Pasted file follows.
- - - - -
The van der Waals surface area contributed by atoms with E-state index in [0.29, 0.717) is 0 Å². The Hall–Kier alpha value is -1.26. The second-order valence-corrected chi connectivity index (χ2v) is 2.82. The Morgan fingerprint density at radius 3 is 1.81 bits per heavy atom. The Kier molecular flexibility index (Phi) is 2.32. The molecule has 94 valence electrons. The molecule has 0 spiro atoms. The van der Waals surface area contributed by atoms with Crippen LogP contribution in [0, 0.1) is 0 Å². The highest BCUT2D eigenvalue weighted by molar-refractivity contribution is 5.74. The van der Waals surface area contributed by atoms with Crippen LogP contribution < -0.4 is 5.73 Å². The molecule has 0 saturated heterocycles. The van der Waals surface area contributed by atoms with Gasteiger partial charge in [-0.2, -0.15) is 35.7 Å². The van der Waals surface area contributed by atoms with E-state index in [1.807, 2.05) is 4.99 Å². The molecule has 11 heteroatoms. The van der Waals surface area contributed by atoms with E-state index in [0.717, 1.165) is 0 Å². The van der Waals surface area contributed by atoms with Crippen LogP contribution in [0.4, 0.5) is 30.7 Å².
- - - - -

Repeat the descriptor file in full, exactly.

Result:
The van der Waals surface area contributed by atoms with E-state index in [0.29, 0.717) is 0 Å². The Hall–Kier alpha value is -1.26. The second-order valence-corrected chi connectivity index (χ2v) is 2.82. The Morgan fingerprint density at radius 3 is 1.81 bits per heavy atom. The Kier molecular flexibility index (Phi) is 2.32. The molecule has 94 valence electrons. The molecule has 0 spiro atoms. The van der Waals surface area contributed by atoms with Crippen LogP contribution in [0, 0.1) is 0 Å². The highest BCUT2D eigenvalue weighted by molar-refractivity contribution is 5.74. The van der Waals surface area contributed by atoms with Crippen LogP contribution < -0.4 is 5.73 Å². The molecule has 0 saturated heterocycles. The van der Waals surface area contributed by atoms with Gasteiger partial charge in [-0.2, -0.15) is 35.7 Å². The van der Waals surface area contributed by atoms with E-state index in [1.807, 2.05) is 4.99 Å². The molecule has 11 heteroatoms. The van der Waals surface area contributed by atoms with E-state index in [0.717, 1.165) is 0 Å². The van der Waals surface area contributed by atoms with Crippen LogP contribution in [0.4, 0.5) is 30.7 Å².